Our cat Isis (whom we call Sissy because she’s fair too laid back and down-to-earth to be an Isis) turned 16 years old late last year. While she does run around and keep somewhat active even at that age, she has been slightly deteriorating over the last few months.

When I took her in for her annual check-up in July 2019, our vet Chantal noticed that Sissy needed her teeth cleaned again, and there would be some teeth removed possibly. This wouldn’t need to be done until more towards the end of 2019. As we were going to America at the end of August, and Sissy notoriously loses weight while she is at the kennels, and we were back in mid-October, I discussed whether we should book her in after we returned from America. Chantal advised against booking her in if she was underweight, but to wait until her weight returned to normal as she is a pretty small cat to begin with and if she is at her normal weight, it would be easier to administer anaesthetic to her during the cleaning. More on that a little later.

Sissy always has been a very picky eater. One time, they didn’t have the tinned tuna in jus that she always ate, so I bought some tins of tinned tuna with tiny shrimps in jus (so same thing, just with tiny shrimps), and she refused to eat it. Her older sister Phoebe was alive at the time, and her attitude was: “Hey, if you aren’t eating it, I will.” And she did.

Last year, the company that made that tuna in jus that she loved stopped making it. It took a while to find this out because, well, whoever is in charge of their communications department needs to be fired and replaced with someone more competent. I’ve dealt with government departments respond faster (and that’s saying something).

So we went on this really long hunt for another tinned tuna which she would eat. I bought cans of this and foil tins of that, and each night, we tried a different one, and each night, she’d either lick the gravy or jus off, or she would ignore it entirely. (Don’t worry; she still had dry food which she ate.)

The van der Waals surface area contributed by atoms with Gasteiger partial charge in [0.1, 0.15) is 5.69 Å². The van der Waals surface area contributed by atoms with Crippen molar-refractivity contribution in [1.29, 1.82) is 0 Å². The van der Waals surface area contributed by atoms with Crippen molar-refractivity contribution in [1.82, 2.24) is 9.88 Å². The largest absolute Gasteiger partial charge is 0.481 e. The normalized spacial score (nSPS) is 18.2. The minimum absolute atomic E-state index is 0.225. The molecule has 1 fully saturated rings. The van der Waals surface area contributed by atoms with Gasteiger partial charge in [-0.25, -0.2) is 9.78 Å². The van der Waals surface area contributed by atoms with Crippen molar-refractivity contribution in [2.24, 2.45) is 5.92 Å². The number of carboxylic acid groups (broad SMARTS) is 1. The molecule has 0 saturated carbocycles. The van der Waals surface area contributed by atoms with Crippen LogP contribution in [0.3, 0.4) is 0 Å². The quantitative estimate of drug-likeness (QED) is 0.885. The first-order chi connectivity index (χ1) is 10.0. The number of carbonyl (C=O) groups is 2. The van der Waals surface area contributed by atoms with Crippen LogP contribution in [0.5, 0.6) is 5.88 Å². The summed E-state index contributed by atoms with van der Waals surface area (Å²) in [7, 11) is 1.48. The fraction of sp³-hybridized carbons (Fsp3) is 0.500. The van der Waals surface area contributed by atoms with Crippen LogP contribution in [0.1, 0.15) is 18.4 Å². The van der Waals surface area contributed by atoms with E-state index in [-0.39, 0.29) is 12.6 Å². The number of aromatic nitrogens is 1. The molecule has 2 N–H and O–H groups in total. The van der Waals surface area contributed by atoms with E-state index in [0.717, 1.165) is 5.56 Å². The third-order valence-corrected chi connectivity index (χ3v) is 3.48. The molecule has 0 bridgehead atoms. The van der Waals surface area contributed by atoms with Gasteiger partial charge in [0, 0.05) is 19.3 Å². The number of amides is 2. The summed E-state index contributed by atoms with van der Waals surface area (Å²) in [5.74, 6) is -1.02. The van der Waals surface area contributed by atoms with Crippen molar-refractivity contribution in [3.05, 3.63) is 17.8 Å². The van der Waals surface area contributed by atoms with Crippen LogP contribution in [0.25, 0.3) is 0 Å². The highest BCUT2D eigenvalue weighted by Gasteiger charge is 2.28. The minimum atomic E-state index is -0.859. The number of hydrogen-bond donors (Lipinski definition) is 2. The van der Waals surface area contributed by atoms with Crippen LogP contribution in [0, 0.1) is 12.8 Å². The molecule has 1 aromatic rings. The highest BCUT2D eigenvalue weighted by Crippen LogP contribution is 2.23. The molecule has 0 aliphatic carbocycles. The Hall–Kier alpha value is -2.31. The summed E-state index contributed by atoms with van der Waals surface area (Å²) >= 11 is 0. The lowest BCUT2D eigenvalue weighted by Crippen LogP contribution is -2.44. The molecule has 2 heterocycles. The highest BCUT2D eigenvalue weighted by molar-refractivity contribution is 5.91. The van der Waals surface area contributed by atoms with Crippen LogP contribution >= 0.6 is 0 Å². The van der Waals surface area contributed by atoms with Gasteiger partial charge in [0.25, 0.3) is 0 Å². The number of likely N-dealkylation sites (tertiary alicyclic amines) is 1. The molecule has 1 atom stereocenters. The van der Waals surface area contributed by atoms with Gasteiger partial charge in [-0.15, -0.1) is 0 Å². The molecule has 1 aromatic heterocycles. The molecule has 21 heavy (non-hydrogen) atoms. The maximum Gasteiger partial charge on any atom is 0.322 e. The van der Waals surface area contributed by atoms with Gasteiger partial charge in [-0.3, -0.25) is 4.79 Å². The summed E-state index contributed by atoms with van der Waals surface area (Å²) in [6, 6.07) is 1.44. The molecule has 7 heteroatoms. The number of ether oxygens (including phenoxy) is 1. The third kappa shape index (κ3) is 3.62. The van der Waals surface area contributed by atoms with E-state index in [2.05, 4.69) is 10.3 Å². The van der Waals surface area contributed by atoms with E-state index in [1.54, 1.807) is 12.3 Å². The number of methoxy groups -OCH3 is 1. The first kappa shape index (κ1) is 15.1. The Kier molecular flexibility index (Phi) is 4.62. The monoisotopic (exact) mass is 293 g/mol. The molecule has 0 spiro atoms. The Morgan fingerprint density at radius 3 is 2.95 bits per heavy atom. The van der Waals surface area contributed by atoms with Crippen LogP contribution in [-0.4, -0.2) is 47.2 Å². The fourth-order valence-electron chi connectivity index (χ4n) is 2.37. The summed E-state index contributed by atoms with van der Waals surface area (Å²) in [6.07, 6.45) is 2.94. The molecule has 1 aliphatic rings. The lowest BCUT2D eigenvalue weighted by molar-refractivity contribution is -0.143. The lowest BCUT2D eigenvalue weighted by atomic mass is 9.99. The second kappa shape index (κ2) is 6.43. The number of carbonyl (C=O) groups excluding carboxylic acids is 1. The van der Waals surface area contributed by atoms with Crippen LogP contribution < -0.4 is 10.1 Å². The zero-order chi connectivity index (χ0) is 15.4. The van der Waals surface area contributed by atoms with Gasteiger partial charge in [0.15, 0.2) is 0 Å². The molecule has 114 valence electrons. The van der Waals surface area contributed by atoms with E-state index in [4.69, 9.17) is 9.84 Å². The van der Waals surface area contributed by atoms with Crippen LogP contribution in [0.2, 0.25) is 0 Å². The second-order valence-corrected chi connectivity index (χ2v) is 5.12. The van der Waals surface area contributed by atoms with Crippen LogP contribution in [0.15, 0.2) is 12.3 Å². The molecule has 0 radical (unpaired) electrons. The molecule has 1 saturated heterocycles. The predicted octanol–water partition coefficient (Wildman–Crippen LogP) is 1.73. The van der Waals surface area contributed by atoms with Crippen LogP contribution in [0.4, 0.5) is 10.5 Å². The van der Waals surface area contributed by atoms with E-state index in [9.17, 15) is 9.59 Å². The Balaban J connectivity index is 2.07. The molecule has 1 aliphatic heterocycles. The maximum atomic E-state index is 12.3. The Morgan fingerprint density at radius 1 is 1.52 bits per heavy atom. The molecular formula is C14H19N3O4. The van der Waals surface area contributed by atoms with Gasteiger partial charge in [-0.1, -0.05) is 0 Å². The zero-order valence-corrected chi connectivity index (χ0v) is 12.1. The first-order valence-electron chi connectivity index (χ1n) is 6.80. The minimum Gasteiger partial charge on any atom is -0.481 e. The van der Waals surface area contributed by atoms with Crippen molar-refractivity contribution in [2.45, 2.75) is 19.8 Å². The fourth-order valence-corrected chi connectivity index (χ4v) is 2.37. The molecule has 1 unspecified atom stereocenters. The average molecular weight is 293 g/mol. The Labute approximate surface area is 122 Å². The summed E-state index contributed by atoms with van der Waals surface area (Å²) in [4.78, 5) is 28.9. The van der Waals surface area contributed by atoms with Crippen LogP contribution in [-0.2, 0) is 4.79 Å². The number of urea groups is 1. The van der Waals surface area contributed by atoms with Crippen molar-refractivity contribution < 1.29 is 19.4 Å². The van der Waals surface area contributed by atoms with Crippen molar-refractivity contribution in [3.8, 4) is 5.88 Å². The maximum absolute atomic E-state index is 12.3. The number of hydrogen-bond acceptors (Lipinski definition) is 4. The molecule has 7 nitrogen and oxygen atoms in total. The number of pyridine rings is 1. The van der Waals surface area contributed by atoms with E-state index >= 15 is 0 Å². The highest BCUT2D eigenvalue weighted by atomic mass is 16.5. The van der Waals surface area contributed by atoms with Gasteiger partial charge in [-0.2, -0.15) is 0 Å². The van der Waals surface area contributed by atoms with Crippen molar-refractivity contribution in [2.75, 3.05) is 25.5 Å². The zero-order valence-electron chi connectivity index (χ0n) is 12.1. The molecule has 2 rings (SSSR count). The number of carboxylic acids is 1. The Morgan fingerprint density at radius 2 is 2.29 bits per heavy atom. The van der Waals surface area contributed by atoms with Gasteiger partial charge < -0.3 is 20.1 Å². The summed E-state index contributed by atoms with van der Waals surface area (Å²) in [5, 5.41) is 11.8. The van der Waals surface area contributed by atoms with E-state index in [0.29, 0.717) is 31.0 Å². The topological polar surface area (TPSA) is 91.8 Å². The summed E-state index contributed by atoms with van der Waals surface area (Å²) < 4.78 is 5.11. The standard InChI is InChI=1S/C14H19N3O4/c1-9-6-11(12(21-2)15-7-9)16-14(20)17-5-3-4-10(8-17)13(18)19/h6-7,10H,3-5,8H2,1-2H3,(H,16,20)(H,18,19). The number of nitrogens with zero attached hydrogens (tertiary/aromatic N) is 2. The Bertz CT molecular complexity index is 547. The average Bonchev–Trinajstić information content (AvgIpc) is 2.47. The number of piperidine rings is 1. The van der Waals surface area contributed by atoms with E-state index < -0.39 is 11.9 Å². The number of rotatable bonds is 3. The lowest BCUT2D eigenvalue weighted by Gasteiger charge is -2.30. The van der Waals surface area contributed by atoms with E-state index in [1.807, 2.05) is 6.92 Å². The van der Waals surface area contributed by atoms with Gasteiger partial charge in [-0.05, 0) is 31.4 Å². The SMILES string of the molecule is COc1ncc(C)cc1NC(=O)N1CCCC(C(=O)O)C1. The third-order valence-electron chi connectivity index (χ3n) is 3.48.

Finally we found one in the same range that had more gravy and the tuna pieces were small morsels instead of the longer pieces of tuna fish the can had. This was in a small square dish with a peel-off metal foil lid. And she loved it, so that took a weight off our mind.

I need to interject that we went to America after finding out her favorite food was no longer in production and finding a suitable replacement. Sissy loved the new food, and there were no issues.

Once she came back from the kennels (where she stays while we are away), we found out she had lost weight again. I chalk this down to her being fussy about what she is eating, and maybe a little pining and a bit more exercise there than she is used to getting at home. And the weight loss wasn’t drastic this time, but it was still there.

So we held off on the teeth cleaning until she could gain back some of her weight, which she did.

But then, after eating the new food day after day — and I increased the wet food so she was getting it morning and night, as per the information on the packet, because it had more gravy and less meat than her previous favorite — Sissy started getting diarrhoea. Bad.

I took all her bowls (water, food) and utensils I used to serve up her food and put them through a super-duper wash in the dishwasher just in case. I wash them in dishsoap and hot water every day, but we have had times previously where something on one of the items isn’t quite right, and she has an upset tummy. I thought it could be something as easy as that.